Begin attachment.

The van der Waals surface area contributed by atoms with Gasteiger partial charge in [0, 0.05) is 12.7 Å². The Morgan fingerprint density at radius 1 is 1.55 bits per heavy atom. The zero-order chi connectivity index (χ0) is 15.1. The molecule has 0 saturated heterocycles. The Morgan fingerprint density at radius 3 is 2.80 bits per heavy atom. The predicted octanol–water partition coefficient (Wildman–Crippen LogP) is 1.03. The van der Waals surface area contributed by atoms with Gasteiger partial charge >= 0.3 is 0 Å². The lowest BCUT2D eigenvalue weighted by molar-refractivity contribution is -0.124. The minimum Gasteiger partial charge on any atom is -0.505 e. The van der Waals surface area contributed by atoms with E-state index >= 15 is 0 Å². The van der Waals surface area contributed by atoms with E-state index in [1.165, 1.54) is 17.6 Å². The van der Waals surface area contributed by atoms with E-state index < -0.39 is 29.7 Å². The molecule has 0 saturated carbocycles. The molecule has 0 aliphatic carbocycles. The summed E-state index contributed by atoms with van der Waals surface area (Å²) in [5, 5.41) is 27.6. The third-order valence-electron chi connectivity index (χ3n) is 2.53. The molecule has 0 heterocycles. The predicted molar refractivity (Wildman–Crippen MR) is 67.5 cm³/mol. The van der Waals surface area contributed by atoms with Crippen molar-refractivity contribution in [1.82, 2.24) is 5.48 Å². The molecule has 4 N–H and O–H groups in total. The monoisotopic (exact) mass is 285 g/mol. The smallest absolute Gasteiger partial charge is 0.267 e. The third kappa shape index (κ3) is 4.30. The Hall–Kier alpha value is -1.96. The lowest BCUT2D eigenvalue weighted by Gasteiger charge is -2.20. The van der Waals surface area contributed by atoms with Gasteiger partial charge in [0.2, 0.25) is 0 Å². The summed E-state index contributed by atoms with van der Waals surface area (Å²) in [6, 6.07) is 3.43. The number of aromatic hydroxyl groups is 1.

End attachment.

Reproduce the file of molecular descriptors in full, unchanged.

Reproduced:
The van der Waals surface area contributed by atoms with Gasteiger partial charge in [0, 0.05) is 12.7 Å². The Morgan fingerprint density at radius 1 is 1.55 bits per heavy atom. The zero-order chi connectivity index (χ0) is 15.1. The molecule has 0 saturated heterocycles. The Morgan fingerprint density at radius 3 is 2.80 bits per heavy atom. The predicted octanol–water partition coefficient (Wildman–Crippen LogP) is 1.03. The van der Waals surface area contributed by atoms with Gasteiger partial charge >= 0.3 is 0 Å². The lowest BCUT2D eigenvalue weighted by molar-refractivity contribution is -0.124. The minimum Gasteiger partial charge on any atom is -0.505 e. The van der Waals surface area contributed by atoms with E-state index >= 15 is 0 Å². The van der Waals surface area contributed by atoms with E-state index in [1.165, 1.54) is 17.6 Å². The van der Waals surface area contributed by atoms with E-state index < -0.39 is 29.7 Å². The molecule has 0 saturated carbocycles. The molecule has 0 aliphatic carbocycles. The summed E-state index contributed by atoms with van der Waals surface area (Å²) in [5, 5.41) is 27.6. The third-order valence-electron chi connectivity index (χ3n) is 2.53. The molecule has 0 heterocycles. The predicted molar refractivity (Wildman–Crippen MR) is 67.5 cm³/mol. The van der Waals surface area contributed by atoms with Crippen molar-refractivity contribution in [1.82, 2.24) is 5.48 Å². The molecule has 4 N–H and O–H groups in total. The monoisotopic (exact) mass is 285 g/mol. The smallest absolute Gasteiger partial charge is 0.267 e. The third kappa shape index (κ3) is 4.30. The Hall–Kier alpha value is -1.96. The lowest BCUT2D eigenvalue weighted by Gasteiger charge is -2.20. The van der Waals surface area contributed by atoms with Gasteiger partial charge in [0.2, 0.25) is 0 Å². The summed E-state index contributed by atoms with van der Waals surface area (Å²) in [6, 6.07) is 3.43. The number of aromatic hydroxyl groups is 1.